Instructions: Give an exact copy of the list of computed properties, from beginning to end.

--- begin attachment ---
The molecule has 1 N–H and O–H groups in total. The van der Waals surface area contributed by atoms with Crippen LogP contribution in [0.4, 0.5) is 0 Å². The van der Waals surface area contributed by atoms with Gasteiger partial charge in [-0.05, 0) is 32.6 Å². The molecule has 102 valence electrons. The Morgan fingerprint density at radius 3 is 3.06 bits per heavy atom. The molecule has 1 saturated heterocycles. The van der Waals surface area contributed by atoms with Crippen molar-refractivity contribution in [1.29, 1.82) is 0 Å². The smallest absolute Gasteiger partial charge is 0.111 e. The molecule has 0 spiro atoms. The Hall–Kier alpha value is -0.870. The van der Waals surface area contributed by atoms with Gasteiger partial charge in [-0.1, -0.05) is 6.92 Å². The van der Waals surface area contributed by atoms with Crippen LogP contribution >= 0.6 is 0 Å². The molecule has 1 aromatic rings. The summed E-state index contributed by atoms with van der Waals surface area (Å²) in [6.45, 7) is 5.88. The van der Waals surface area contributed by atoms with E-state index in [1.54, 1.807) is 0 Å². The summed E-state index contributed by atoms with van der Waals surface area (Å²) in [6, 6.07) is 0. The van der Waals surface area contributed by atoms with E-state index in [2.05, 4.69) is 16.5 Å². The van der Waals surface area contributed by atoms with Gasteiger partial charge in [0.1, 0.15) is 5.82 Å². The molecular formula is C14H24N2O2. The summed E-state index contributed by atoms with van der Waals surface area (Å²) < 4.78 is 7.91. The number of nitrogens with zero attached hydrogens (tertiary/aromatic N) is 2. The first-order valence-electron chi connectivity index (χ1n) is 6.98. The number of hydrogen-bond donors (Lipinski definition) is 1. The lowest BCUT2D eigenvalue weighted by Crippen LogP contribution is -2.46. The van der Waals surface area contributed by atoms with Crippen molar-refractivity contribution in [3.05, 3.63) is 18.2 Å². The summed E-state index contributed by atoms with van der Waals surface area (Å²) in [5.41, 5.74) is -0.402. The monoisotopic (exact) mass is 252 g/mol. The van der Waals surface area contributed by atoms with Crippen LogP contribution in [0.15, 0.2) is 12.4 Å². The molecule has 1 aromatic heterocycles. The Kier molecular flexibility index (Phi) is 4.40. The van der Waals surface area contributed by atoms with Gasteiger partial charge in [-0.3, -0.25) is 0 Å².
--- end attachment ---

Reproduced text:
The molecule has 1 N–H and O–H groups in total. The van der Waals surface area contributed by atoms with Crippen LogP contribution in [0.4, 0.5) is 0 Å². The van der Waals surface area contributed by atoms with Gasteiger partial charge in [-0.05, 0) is 32.6 Å². The molecule has 102 valence electrons. The Morgan fingerprint density at radius 3 is 3.06 bits per heavy atom. The molecule has 1 saturated heterocycles. The van der Waals surface area contributed by atoms with Crippen molar-refractivity contribution in [1.29, 1.82) is 0 Å². The smallest absolute Gasteiger partial charge is 0.111 e. The molecule has 0 spiro atoms. The Hall–Kier alpha value is -0.870. The van der Waals surface area contributed by atoms with Gasteiger partial charge in [-0.1, -0.05) is 6.92 Å². The van der Waals surface area contributed by atoms with Crippen LogP contribution >= 0.6 is 0 Å². The molecule has 1 aromatic rings. The summed E-state index contributed by atoms with van der Waals surface area (Å²) in [6.45, 7) is 5.88. The van der Waals surface area contributed by atoms with E-state index in [1.54, 1.807) is 0 Å². The summed E-state index contributed by atoms with van der Waals surface area (Å²) in [6, 6.07) is 0. The van der Waals surface area contributed by atoms with E-state index in [2.05, 4.69) is 16.5 Å². The van der Waals surface area contributed by atoms with Gasteiger partial charge in [0.1, 0.15) is 5.82 Å². The molecular formula is C14H24N2O2. The summed E-state index contributed by atoms with van der Waals surface area (Å²) < 4.78 is 7.91. The number of nitrogens with zero attached hydrogens (tertiary/aromatic N) is 2. The first-order valence-electron chi connectivity index (χ1n) is 6.98. The number of hydrogen-bond donors (Lipinski definition) is 1. The lowest BCUT2D eigenvalue weighted by Crippen LogP contribution is -2.46. The van der Waals surface area contributed by atoms with Crippen molar-refractivity contribution in [3.05, 3.63) is 18.2 Å². The summed E-state index contributed by atoms with van der Waals surface area (Å²) in [5.41, 5.74) is -0.402. The monoisotopic (exact) mass is 252 g/mol. The van der Waals surface area contributed by atoms with Crippen LogP contribution in [0.15, 0.2) is 12.4 Å². The molecule has 1 aromatic heterocycles. The Kier molecular flexibility index (Phi) is 4.40. The van der Waals surface area contributed by atoms with Gasteiger partial charge in [-0.3, -0.25) is 0 Å².